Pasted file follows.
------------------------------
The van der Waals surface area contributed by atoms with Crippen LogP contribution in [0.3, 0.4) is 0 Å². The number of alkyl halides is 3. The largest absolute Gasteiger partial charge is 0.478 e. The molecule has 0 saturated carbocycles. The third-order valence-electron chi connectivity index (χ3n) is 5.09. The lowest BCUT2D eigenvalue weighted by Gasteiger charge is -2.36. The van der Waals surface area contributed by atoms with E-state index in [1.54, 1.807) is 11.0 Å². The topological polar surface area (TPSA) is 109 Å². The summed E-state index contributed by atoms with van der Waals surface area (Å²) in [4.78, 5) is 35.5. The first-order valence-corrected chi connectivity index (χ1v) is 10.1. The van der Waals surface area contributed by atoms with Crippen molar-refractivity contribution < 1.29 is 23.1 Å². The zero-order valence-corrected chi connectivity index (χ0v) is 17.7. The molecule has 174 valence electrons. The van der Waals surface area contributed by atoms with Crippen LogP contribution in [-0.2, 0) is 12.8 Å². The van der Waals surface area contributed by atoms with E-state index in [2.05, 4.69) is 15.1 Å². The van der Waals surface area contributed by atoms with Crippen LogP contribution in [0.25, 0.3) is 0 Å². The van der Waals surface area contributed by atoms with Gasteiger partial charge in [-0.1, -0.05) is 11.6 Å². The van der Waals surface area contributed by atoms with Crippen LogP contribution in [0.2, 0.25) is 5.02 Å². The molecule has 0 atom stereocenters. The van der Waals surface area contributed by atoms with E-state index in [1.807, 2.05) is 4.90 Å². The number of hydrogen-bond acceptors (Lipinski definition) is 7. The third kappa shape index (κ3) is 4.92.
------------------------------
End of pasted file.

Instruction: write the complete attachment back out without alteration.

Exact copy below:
The van der Waals surface area contributed by atoms with Crippen LogP contribution in [0.3, 0.4) is 0 Å². The number of alkyl halides is 3. The largest absolute Gasteiger partial charge is 0.478 e. The molecule has 0 saturated carbocycles. The third-order valence-electron chi connectivity index (χ3n) is 5.09. The lowest BCUT2D eigenvalue weighted by Gasteiger charge is -2.36. The van der Waals surface area contributed by atoms with E-state index in [1.54, 1.807) is 11.0 Å². The topological polar surface area (TPSA) is 109 Å². The summed E-state index contributed by atoms with van der Waals surface area (Å²) in [4.78, 5) is 35.5. The first-order valence-corrected chi connectivity index (χ1v) is 10.1. The van der Waals surface area contributed by atoms with Crippen molar-refractivity contribution < 1.29 is 23.1 Å². The zero-order valence-corrected chi connectivity index (χ0v) is 17.7. The molecule has 174 valence electrons. The van der Waals surface area contributed by atoms with Crippen LogP contribution in [-0.2, 0) is 12.8 Å². The van der Waals surface area contributed by atoms with E-state index in [2.05, 4.69) is 15.1 Å². The van der Waals surface area contributed by atoms with Crippen LogP contribution in [0.25, 0.3) is 0 Å². The van der Waals surface area contributed by atoms with Gasteiger partial charge in [-0.1, -0.05) is 11.6 Å². The van der Waals surface area contributed by atoms with Crippen LogP contribution in [0.2, 0.25) is 5.02 Å². The molecule has 0 atom stereocenters. The van der Waals surface area contributed by atoms with E-state index in [1.807, 2.05) is 4.90 Å². The number of hydrogen-bond acceptors (Lipinski definition) is 7. The third kappa shape index (κ3) is 4.92.